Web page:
A Complex Interplay Exists Between Sleep and Seizures

Epilepsy Can Bring About Sleep Seizures

man in dark room sleeping
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Epilepsy is a disorder of recurrent seizures that may consist of subtle changes in outward attention or even physical convulsions. Epilepsy episodes can be a scary thing for those experiencing them and those witnessing them.

For those that suffer from epilepsy, the struggle doesn't always stop with conscience seizures. Approximately 15% to 30% of all individuals that suffer from epilepsy will also suffer from sleep seizures at some point, either exclusively or predominately.


Sleep, or the lack of it, seems to be directly associated with increased changes in the electrical activity of the brain that are typically characteristic of seizures. These changes in electrical activity can be measured with an EEG. These changes, or epileptiform discharges, often occur during NREM sleep and especially during slow-wave sleep. It seems that during REM, or Rap Eye Movement sleep, the stage when dreaming occurs, these discharges are suppressed and the abnormal electrical activity affects less of the brain.

What Epilepsy Disorders Are Associated with Sleep Seizures?

There are a handful of specific epilepsy disorders that are closely related to sleep seizures. These epilepsy disorders include:

  • Frontal lobe epilepsy
  • Temporal lobe epilepsy
  • Juvenile myoclonic epilepsy
  • Benign childhood epilepsy with centrotemporal spikes
  • Epilepsy with generalized tonic-clonic seizures on awakening

What Are the Consequences of Sleep Seizures?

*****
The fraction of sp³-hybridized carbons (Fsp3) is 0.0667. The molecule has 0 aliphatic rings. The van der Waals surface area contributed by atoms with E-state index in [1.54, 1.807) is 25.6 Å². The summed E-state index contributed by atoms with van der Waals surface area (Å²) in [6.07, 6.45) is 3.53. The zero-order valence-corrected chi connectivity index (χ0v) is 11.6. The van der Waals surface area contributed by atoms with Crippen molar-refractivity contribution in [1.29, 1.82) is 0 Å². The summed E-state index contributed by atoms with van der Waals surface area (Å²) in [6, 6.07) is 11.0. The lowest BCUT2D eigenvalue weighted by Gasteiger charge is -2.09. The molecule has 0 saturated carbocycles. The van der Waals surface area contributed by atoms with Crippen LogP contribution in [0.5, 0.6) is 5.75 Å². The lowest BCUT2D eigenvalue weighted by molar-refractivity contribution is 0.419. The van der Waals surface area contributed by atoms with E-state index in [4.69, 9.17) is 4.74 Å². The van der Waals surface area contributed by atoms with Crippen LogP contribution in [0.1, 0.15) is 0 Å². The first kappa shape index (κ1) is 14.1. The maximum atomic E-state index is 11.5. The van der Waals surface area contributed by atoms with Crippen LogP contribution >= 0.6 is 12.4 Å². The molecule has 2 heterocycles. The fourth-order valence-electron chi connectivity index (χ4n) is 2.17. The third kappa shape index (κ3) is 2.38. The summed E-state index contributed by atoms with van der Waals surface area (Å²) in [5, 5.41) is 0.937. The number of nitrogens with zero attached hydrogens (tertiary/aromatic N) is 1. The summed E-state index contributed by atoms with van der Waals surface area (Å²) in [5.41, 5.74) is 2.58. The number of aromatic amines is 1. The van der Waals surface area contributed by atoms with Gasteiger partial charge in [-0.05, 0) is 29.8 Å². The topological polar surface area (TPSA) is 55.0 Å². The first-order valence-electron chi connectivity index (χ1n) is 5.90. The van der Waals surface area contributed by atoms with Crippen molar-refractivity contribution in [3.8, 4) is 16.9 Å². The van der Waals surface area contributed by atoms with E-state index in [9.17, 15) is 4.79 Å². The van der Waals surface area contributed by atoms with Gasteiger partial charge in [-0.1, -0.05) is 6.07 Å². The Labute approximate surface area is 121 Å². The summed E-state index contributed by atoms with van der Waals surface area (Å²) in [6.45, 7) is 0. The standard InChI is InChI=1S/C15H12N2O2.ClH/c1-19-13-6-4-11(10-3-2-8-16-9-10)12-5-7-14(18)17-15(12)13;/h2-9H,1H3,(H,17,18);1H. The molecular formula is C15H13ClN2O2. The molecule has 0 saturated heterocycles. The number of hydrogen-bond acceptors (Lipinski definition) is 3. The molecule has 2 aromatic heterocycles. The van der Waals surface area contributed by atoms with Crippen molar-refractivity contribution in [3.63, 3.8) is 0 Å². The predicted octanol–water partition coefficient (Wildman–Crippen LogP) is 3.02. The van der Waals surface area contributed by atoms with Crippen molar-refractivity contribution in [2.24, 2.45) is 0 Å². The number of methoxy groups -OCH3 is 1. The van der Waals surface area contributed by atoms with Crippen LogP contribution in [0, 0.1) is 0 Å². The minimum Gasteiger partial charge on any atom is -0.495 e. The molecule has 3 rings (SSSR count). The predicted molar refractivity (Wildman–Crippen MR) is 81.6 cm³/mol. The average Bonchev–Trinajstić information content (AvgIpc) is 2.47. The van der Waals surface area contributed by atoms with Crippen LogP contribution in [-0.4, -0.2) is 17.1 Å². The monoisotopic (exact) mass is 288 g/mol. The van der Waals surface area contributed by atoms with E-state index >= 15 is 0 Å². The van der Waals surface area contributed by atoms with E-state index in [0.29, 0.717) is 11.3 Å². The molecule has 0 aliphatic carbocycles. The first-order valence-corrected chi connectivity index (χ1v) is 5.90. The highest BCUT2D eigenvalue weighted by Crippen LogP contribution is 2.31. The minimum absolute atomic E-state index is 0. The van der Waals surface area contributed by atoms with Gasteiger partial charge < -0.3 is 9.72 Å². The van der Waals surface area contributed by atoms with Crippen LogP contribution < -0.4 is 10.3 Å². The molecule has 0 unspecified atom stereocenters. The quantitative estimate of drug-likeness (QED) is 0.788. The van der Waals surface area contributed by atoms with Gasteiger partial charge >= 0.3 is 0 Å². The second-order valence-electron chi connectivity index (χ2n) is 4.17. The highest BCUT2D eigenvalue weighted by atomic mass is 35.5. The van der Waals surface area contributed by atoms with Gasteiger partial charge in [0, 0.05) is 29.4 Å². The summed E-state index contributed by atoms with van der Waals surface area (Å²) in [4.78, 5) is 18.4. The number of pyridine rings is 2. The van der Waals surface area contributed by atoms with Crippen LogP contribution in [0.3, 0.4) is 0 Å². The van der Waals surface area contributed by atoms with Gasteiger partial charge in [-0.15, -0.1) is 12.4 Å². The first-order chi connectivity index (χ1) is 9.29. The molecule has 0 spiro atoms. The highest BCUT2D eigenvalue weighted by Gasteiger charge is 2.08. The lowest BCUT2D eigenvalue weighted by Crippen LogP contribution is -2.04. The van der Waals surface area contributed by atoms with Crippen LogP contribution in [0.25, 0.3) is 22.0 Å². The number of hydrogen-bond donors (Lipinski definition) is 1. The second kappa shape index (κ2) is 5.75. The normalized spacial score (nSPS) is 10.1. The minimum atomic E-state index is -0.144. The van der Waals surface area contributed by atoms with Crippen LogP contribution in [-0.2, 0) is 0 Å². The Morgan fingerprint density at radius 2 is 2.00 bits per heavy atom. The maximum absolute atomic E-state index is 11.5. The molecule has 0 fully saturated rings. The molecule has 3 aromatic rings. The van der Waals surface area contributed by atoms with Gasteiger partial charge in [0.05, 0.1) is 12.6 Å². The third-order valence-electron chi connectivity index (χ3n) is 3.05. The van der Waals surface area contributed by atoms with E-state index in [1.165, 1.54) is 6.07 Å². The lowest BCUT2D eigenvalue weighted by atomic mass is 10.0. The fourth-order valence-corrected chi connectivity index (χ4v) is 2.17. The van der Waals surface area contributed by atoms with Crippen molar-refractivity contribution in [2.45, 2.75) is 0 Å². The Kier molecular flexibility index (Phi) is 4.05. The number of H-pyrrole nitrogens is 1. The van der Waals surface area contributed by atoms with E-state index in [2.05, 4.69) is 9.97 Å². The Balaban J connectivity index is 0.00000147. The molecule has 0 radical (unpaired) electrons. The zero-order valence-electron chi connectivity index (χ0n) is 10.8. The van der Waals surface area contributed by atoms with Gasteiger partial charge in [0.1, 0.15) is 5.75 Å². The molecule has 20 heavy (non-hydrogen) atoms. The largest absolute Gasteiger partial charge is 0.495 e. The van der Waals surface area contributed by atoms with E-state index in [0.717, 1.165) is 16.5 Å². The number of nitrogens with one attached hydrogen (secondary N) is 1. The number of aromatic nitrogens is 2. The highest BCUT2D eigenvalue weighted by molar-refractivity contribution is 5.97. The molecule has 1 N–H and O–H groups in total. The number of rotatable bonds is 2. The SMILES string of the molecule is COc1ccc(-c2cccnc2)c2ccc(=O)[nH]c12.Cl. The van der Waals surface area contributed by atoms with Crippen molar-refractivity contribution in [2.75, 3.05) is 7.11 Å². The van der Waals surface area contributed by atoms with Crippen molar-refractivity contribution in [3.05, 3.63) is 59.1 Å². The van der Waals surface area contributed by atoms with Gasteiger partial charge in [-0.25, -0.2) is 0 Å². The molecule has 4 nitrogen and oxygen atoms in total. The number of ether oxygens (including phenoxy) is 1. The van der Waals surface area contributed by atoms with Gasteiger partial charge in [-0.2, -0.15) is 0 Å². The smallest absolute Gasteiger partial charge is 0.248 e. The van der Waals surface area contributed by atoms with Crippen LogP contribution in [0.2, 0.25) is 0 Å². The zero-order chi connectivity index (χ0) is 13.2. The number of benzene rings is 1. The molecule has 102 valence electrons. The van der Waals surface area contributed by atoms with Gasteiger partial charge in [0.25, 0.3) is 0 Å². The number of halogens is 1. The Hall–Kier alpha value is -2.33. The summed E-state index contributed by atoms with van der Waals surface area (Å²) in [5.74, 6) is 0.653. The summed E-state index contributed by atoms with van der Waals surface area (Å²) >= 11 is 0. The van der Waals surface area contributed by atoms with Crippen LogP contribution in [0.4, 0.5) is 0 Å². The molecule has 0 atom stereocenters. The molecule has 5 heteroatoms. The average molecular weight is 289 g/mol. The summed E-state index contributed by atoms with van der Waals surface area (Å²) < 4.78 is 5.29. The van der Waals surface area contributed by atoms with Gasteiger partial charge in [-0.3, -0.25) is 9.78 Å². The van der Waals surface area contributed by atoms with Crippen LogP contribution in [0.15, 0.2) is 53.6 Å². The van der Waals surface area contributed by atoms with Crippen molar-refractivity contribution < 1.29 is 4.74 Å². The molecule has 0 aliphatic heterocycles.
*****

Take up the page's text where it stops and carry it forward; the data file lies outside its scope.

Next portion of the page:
There can be some serious consequences of sleep seizures.

When seizures do happen to occur at night, they can lead directly to increased awakenings and in turn the fragmentation of sleep. This leads to more of the night being spent in lighter sleep stages and a decreased overall amount of deep REM sleep. As a result, a person who has sleep seizures may experience excessive daytime sleepiness since they did not get as much solid, deep sleep as necessary throughout the evening.


Conversely, sleep deprivation can profoundly affect one's tendency to have seizures. Not getting enough sleep lowers a person's seizure threshold, meaning that it becomes much easier to have seizures. In this situation, individuals that get less sleep become more prone to potential seizures. Since this occurs because of an increase in the frequency of the abnormal electrical discharges in the brain, sleep deprivation is often used as a way to diagnose epilepsy.

Curiously, individuals with medically refractory epilepsy -- meaning that they continue to have seizures, despite optimal medication compliance -- frequently have sleep apnea, in up to 30% of cases. They are more likely to have seizures compared to individuals with a similar epilepsy disorder but without sleep apnea. The good news is that treatment of the sleep apnea tends to lead to better seizure control.

How Can Epilepsy Medications Affect Sleep?

Medications that are commonly used to treat epilepsy may also cause sleep changes.

Some may cause excessive daytime sleepiness as a side effect. They include benzodiazepines, carbamazepine, phenobarbital, topiramate, and gabapentin.

Other antiepileptic medications, such as felbamate, may cause insomnia. It is important to recognize sleep disruption or excessive sleepiness as potential side effects of these medications and bring these issues to the attention of your doctor, as this could cause other issues. 


Mowzoon, N et al. "Neurology of Sleep Disorders." Neurology Board Review: An Illustrated Guide. 2007; 744.

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